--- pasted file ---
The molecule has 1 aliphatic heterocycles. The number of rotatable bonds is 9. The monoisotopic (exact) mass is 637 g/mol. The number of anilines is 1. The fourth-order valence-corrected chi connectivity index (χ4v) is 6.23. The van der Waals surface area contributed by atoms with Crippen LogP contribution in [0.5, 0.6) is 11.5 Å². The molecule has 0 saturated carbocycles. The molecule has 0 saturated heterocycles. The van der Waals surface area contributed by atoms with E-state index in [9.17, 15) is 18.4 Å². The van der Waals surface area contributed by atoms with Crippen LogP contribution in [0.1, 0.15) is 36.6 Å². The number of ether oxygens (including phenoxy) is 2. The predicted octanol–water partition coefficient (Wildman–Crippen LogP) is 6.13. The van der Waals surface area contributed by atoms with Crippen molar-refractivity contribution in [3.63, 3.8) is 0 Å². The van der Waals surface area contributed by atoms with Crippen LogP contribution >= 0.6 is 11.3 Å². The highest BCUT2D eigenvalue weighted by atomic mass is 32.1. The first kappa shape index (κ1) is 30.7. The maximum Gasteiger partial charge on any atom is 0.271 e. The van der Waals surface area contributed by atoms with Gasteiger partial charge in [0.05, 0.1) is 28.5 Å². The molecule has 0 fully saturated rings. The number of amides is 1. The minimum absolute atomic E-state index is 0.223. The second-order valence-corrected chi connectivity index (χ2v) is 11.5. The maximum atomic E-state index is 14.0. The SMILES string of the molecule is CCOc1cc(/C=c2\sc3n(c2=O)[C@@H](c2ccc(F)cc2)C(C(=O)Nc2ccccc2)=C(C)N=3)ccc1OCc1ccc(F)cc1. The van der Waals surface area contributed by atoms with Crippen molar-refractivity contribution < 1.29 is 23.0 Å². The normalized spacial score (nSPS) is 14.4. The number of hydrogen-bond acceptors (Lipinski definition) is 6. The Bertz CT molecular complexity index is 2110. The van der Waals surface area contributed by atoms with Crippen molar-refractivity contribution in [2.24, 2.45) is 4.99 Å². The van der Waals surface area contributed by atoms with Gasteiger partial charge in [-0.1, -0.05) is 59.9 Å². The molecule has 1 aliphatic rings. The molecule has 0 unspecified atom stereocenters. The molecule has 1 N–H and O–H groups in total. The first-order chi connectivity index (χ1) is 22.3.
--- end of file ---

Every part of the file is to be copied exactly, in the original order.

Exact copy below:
The molecule has 1 aliphatic heterocycles. The number of rotatable bonds is 9. The monoisotopic (exact) mass is 637 g/mol. The number of anilines is 1. The fourth-order valence-corrected chi connectivity index (χ4v) is 6.23. The van der Waals surface area contributed by atoms with Crippen LogP contribution in [0.5, 0.6) is 11.5 Å². The molecule has 0 saturated carbocycles. The molecule has 0 saturated heterocycles. The van der Waals surface area contributed by atoms with E-state index in [9.17, 15) is 18.4 Å². The van der Waals surface area contributed by atoms with Crippen LogP contribution in [0.1, 0.15) is 36.6 Å². The number of ether oxygens (including phenoxy) is 2. The predicted octanol–water partition coefficient (Wildman–Crippen LogP) is 6.13. The van der Waals surface area contributed by atoms with Crippen molar-refractivity contribution in [3.63, 3.8) is 0 Å². The van der Waals surface area contributed by atoms with Crippen LogP contribution >= 0.6 is 11.3 Å². The highest BCUT2D eigenvalue weighted by atomic mass is 32.1. The first kappa shape index (κ1) is 30.7. The maximum Gasteiger partial charge on any atom is 0.271 e. The van der Waals surface area contributed by atoms with Gasteiger partial charge in [0.05, 0.1) is 28.5 Å². The molecule has 0 fully saturated rings. The number of amides is 1. The minimum absolute atomic E-state index is 0.223. The second-order valence-corrected chi connectivity index (χ2v) is 11.5. The maximum atomic E-state index is 14.0. The SMILES string of the molecule is CCOc1cc(/C=c2\sc3n(c2=O)[C@@H](c2ccc(F)cc2)C(C(=O)Nc2ccccc2)=C(C)N=3)ccc1OCc1ccc(F)cc1. The van der Waals surface area contributed by atoms with Crippen molar-refractivity contribution < 1.29 is 23.0 Å². The normalized spacial score (nSPS) is 14.4. The number of hydrogen-bond acceptors (Lipinski definition) is 6. The Bertz CT molecular complexity index is 2110. The van der Waals surface area contributed by atoms with Crippen molar-refractivity contribution in [2.24, 2.45) is 4.99 Å². The van der Waals surface area contributed by atoms with Gasteiger partial charge in [-0.1, -0.05) is 59.9 Å². The molecule has 1 aliphatic rings. The molecule has 0 unspecified atom stereocenters. The molecule has 1 N–H and O–H groups in total. The first-order chi connectivity index (χ1) is 22.3.